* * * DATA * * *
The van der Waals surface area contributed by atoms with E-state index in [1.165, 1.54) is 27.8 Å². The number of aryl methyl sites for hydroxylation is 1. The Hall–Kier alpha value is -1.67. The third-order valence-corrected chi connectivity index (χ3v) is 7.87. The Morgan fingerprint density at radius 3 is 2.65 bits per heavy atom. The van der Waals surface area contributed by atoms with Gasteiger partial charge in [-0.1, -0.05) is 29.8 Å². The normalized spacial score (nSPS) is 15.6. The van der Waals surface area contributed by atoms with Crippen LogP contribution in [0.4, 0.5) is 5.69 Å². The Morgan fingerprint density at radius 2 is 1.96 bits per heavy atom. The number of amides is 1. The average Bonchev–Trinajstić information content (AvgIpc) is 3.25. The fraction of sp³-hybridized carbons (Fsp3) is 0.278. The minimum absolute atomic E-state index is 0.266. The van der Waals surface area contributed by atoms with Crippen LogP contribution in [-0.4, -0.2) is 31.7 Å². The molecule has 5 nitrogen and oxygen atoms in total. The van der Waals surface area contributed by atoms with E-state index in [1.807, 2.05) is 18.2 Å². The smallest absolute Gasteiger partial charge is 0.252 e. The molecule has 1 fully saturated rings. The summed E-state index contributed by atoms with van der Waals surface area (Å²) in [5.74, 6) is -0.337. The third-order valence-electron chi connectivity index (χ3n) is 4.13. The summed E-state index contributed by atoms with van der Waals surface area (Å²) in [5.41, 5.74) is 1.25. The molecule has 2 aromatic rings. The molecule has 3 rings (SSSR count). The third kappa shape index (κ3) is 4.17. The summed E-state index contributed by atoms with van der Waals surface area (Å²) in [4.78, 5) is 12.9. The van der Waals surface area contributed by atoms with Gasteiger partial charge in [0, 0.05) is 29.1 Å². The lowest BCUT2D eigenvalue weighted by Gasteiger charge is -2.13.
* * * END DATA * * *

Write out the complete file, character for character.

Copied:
The van der Waals surface area contributed by atoms with E-state index in [1.165, 1.54) is 27.8 Å². The number of aryl methyl sites for hydroxylation is 1. The Hall–Kier alpha value is -1.67. The third-order valence-corrected chi connectivity index (χ3v) is 7.87. The Morgan fingerprint density at radius 3 is 2.65 bits per heavy atom. The van der Waals surface area contributed by atoms with Gasteiger partial charge in [-0.1, -0.05) is 29.8 Å². The normalized spacial score (nSPS) is 15.6. The van der Waals surface area contributed by atoms with Crippen LogP contribution in [0.4, 0.5) is 5.69 Å². The Morgan fingerprint density at radius 2 is 1.96 bits per heavy atom. The number of amides is 1. The average Bonchev–Trinajstić information content (AvgIpc) is 3.25. The fraction of sp³-hybridized carbons (Fsp3) is 0.278. The minimum absolute atomic E-state index is 0.266. The van der Waals surface area contributed by atoms with Crippen LogP contribution in [-0.4, -0.2) is 31.7 Å². The molecule has 5 nitrogen and oxygen atoms in total. The van der Waals surface area contributed by atoms with E-state index in [1.807, 2.05) is 18.2 Å². The smallest absolute Gasteiger partial charge is 0.252 e. The molecule has 1 fully saturated rings. The summed E-state index contributed by atoms with van der Waals surface area (Å²) in [5.74, 6) is -0.337. The third-order valence-electron chi connectivity index (χ3n) is 4.13. The summed E-state index contributed by atoms with van der Waals surface area (Å²) in [5.41, 5.74) is 1.25. The molecule has 2 aromatic rings. The molecule has 3 rings (SSSR count). The third kappa shape index (κ3) is 4.17. The summed E-state index contributed by atoms with van der Waals surface area (Å²) in [4.78, 5) is 12.9. The van der Waals surface area contributed by atoms with Gasteiger partial charge in [0, 0.05) is 29.1 Å². The lowest BCUT2D eigenvalue weighted by Gasteiger charge is -2.13.